PARENTS continue to lose out on sleep six years after having their first child, according to the first study of its kind.
Unsurprisingly, new mums snoozed the least during the first three months after giving birth – catching an hour less nap time daily than pre-pregnancy.
Parents are still losing out on sleep six years after having their first child, a study has found[/caption]
But dads also saw their sleep cut by 15 minutes with a newborn at home.
However, six years after having a child, mothers slept 20 minutes less than their pre-kid days and fathers were still deprived of 15 minutes.
Lead researcher Dr Sakari Lemola, from the Department of Psychology at Warwick University, said: “While having children is a major source of joy for most parents it is possible that increased demands and responsibilities associated with the role as a parent lead to shorter sleep and decreased sleep quality even up to six years after birth of the first child.”
Adults got an average of seven hours and 12 minutes-a-night before having children.
Experts blamed “changes in duties, strains, and worries related to the parental role” for long-term sleep loss.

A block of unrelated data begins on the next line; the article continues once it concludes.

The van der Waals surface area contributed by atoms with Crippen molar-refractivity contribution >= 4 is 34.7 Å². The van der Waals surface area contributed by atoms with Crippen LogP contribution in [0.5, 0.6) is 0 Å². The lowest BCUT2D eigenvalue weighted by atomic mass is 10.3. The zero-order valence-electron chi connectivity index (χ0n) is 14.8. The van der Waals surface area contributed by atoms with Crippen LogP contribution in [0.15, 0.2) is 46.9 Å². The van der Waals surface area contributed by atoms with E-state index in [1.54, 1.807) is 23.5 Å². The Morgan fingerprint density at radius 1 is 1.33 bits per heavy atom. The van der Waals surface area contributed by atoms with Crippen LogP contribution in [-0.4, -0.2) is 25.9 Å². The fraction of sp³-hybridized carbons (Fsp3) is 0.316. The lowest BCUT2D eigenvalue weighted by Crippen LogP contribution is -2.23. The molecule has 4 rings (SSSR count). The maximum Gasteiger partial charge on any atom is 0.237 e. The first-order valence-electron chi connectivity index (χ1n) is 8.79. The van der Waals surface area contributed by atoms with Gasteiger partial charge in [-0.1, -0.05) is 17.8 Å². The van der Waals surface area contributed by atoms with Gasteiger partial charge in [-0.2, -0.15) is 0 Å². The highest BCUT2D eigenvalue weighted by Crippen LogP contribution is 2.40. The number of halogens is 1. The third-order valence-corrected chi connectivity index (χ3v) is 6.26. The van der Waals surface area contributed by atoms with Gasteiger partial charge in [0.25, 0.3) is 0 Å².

Parents also reported lower sleep satisfaction six years after having children.
Experts said first-time parents were worse affected than experienced mums and dads.
Breastfeeding mothers also got 14 minutes less snooze time than those who gave their baby the bottle.
But having more cash or the support of a partner had little impact on overall sleep.
Dr Lemola added: “Women tend to experience more sleep disruption than men after the birth of a child reflecting that mothers are still more often in the role of the primary caregiver than fathers.”
The study, published in the journal Sleep, analysed data on 4,659 parents who had a child between 2008 and 2015.
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Participants were tracked for more than six years and reported on their nightly rest during yearly interviews.
The study concludes that for first-time mothers, childbirth is “the most significantly sleep-altering life event” during their adulthood.
It warns after having a baby, sleep satisfaction does not fully recover to pre-pregnancy levels for either parent.
Six years after having a child, mothers were sleeping 20 minutes less than their pre-kid days[/caption]
Women's toil risk
WOMEN who work 55- plus hours a week face a higher depression risk, says a study.
The condition is 7.3 per cent more likely than in females working a standard 35 to 40 hours.
Only 3.4 per cent of longer-hours men suffered the problem, the research by University College London found.
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